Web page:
Résumé : The tegument of all herpesviruses contains a capsid-bound large protein that is essential for multiple viral processes, including capsid transport, decapsidation at the nuclear pore complex, particle assembly, and secondary envelopment, through mechanisms that are still incompletely understood. We report here a structural characterization of the central 970 residues of this protein for herpes simplex virus type 1 (HSV-1 UL36, 3164 residues). This large fragment is essentially a 34-nm-long monomeric fiber. The crystal structure of its C terminus shows an elongated domain-swapped dimer. Modeling and molecular dynamics simulations give a likely molecular organization for the monomeric form and extend our findings to alphaherpesvirinae. Hence, we propose that an essential feature of UL36 is the existence in its central region of a stalk capable of connecting capsid and membrane across the tegument and that the ability to switch between monomeric and dimeric forms may help UL36 fulfill its multiple functions.
    Mots-clés : Amino Acid Sequence, B3S, Cell Line, Transformed, Crystal Structure, Dimerization, Herpesvirus, Herpesvirus 1, Human, HSV1, Humans, IMAPP, Molecular Sequence Data, Protein Conformation, Sequence Homology, Amino Acid, Structural Biology, Tegument, ul36, Viral Proteins, VIRO, VIROEM, Virus Assembly, Virus Structure, vp1/2.

  • J. Stojko, S. Fieulaine, S. Petiot-Bécard, A. Van Dorsselaer, T. Meinnel, C. Giglione, et S. Cianférani, « Ion mobility coupled to native mass spectrometry as a relevant tool to investigate extremely small ligand-induced conformational changes », Analyst, vol. 140, nᵒ 21, p. 7234-7245, 2015.
    Mots-clés : Amidohydrolases, Anti-Bacterial Agents, Arabidopsis, B3S, Binding, Competitive, Buffers, Crystallography, X-Ray, DBG, IMAPP, Ions, Kinetics, Ligands, Mass Spectrometry, PROMTI, Protein Binding, Protein Conformation, Proteins.

  • C. Taveneau, K. Blondeau, et S. Bressanelli, « Definition and expression in E. coli of large fragments from the human lipid kinase phosphatidylinositol 4-kinase type III alpha, and purification of a 1100-residue N-terminal module », Protein Expression and Purification, vol. 114, p. 121-127, 2015.

  • C. Valéry, S. Deville-Foillard, C. Lefebvre, N. Taberner, P. Legrand, F. Meneau, C. Meriadec, C. Delvaux, T. Bizien, E. Kasotakis, C. Lopez-Iglesias, A. Gall, S. Bressanelli, M. - H. Le Du, M. Paternostre, et F. Artzner, « Atomic view of the histidine environment stabilizing higher-pH conformations of pH-dependent proteins », Nature Communications, vol. 6, p. 7771, juill. 2015.
    Mots-clés : B3S, Crystallography, X-Ray, Histidine, Hydrogen-Ion Concentration, IMAPP, INTGEN, LBMS, Models, Molecular, Nanotubes, Peptide, Optical Imaging, Protein Conformation, Protein Structure, Secondary, Spectroscopy, Fourier Transform Infrared, Spectrum Analysis, Raman, Triptorelin Pamoate.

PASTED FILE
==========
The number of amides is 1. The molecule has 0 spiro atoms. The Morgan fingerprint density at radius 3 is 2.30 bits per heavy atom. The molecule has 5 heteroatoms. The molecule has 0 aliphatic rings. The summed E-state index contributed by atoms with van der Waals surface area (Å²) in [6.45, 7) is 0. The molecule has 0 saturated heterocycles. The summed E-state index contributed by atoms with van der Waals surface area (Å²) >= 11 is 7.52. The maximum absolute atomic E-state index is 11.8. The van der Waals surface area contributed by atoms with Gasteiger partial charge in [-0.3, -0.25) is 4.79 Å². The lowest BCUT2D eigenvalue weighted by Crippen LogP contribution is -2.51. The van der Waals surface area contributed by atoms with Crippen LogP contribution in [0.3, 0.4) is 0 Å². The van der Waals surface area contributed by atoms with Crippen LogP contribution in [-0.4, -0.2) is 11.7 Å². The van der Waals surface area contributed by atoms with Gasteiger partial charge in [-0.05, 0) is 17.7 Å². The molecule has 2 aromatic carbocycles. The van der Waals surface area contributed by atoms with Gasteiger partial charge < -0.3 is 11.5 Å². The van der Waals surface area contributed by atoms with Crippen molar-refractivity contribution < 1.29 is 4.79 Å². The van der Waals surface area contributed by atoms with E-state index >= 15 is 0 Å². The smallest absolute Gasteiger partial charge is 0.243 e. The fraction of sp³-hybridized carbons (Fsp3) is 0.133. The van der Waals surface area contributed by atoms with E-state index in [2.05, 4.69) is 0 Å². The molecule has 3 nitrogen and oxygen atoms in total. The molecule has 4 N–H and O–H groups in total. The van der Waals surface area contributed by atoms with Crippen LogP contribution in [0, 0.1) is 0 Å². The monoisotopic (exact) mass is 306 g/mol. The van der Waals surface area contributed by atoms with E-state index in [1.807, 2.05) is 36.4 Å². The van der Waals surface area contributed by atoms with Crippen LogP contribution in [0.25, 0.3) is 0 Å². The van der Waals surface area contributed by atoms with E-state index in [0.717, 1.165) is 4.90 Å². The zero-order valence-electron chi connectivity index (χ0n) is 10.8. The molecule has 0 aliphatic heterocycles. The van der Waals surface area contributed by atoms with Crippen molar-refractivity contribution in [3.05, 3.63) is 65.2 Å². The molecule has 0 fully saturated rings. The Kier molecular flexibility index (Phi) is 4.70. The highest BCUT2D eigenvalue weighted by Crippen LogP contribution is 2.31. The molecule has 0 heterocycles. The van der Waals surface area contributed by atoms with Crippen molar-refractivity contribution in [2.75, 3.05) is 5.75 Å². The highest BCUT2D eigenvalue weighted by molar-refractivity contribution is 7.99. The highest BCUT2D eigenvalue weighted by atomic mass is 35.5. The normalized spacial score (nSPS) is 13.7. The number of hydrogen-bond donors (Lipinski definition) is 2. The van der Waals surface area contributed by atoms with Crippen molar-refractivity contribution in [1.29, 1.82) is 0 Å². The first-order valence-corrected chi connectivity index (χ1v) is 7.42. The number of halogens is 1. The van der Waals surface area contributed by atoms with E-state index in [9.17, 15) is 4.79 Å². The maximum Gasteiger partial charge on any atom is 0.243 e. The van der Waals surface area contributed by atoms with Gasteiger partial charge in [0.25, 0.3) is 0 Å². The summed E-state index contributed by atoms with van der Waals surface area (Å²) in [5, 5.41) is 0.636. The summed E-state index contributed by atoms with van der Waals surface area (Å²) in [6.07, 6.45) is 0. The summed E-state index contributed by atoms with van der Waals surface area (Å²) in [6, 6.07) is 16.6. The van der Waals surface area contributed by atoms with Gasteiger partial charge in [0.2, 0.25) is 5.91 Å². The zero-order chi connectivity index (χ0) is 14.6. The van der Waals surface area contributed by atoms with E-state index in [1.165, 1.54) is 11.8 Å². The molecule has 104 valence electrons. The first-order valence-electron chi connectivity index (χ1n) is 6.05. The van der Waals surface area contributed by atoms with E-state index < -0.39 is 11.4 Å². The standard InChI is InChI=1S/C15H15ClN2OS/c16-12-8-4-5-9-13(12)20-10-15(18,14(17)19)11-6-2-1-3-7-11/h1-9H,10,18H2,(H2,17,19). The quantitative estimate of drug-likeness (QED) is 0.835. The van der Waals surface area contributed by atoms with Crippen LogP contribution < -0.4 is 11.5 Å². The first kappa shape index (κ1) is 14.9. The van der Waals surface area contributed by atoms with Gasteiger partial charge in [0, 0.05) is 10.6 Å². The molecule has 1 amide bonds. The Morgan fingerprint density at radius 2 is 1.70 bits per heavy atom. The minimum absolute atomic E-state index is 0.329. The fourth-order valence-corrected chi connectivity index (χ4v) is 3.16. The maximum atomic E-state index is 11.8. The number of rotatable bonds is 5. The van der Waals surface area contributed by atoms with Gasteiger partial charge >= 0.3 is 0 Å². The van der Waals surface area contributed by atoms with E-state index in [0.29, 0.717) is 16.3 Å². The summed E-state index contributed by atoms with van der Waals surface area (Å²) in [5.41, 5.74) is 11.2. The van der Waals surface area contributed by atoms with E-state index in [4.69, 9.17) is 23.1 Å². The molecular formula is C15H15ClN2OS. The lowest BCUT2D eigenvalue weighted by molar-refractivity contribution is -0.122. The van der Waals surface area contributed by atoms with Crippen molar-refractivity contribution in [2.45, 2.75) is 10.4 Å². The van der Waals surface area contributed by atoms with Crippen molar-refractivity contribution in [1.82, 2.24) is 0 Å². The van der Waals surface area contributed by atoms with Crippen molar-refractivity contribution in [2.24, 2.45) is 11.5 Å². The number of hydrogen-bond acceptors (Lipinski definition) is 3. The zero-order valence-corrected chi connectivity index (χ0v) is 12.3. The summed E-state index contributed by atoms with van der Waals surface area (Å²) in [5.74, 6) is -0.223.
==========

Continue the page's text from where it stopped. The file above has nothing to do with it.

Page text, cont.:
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Publications avant 2015

  1. Tassali, N. ; Kotera, N. ; Boutin, C. ; Léonce, E. ; Boulard, Y. ; Rousseau, B. ; Dubost, E. ; Taran, F. ; Brotin, T. ; Dutasta, J.-P. ; Berthault, P. Smart Detection of Toxic Metal Ions, Pb2+ and Cd2+, Using a 129Xe NMR-Based Sensor. Anal. Chem. 2014, 86 (3), 1783–1788.
  2. Rieille, N. ; Bressanelli, S. ; Freire, C. C. ; Arcioni, S. ; Gern, L. ; Péter, O. ; Voordouw, M. J. Prevalence and Phylogenetic Analysis of Tick-Borne Encephalitis Virus (TBEV) in Field-Collected Ticks (Ixodes Ricinus) in Southern Switzerland. Parasit Vectors 2014, 7 (1), 443.
  3. Harak, C. ; Radujkovic, D. ; Taveneau, C. ; Reiss, S. ; Klein, R. ; Bressanelli, S. ; Lohmann, V. Mapping of Functional Domains of the Lipid Kinase Phosphatidylinositol 4-Kinase Type III Alpha Involved in Enzymatic Activity and Hepatitis C Virus Replication. J. Virol. 2014, 88 (17), 9909–9926.
  4. Gobeaux, F. ; Tarabout, C. ; Fay, N. ; Meriadec, C. ; Ligeti, M. ; Buisson, D.-A. ; Cintrat, J.-C. ; Artzner, F. ; Paternostre, M. Directing Peptide Crystallization through Curvature Control of Nanotubes. J. Pept. Sci. 2014, 20 (7), 508–516.
  5. Fieulaine, S. ; Desmadril, M. ; Meinnel, T. ; Giglione, C. Understanding the Highly Efficient Catalysis of Prokaryotic Peptide Deformylases by Shedding Light on the Determinants Specifying the Low Activity of the Human Counterpart. Acta Cryst. D 2014, 70 (Pt 2), 242–252.
  6. Duriez, M. ; Thouard, A. ; Bressanelli, S. ; Rossignol, J.-M. ; Sitterlin, D. Conserved Aromatic Residues of the Hepatitis B Virus Precore Propeptide Are Involved in a Switch between Distinct Dimeric Conformations and Essential in the Formation of Heterocapsids. Virology 2014, 462-463C, 273–282.
  7. Dubost, E. ; Dognon, J.-P. ; Rousseau, B. ; Milanole, G. ; Dugave, C. ; Boulard, Y. ; Léonce, E. ; Boutin, C. ; Berthault, P. Understanding a Host-Guest Model System through ¹²⁹Xe NMR Spectroscopic Experiments and Theoretical Studies. Angew. Chem. Int. Ed. Engl. 2014, 53 (37), 9837–9840.
  8. Caillet-Saguy, C. ; Lim, S. P. ; Shi, P.-Y. ; Lescar, J. ; Bressanelli, S. Polymerases of Hepatitis C Viruses and Flaviviruses : Structural and Mechanistic Insights and Drug Development. Antiviral Res. 2014, 105, 8–16.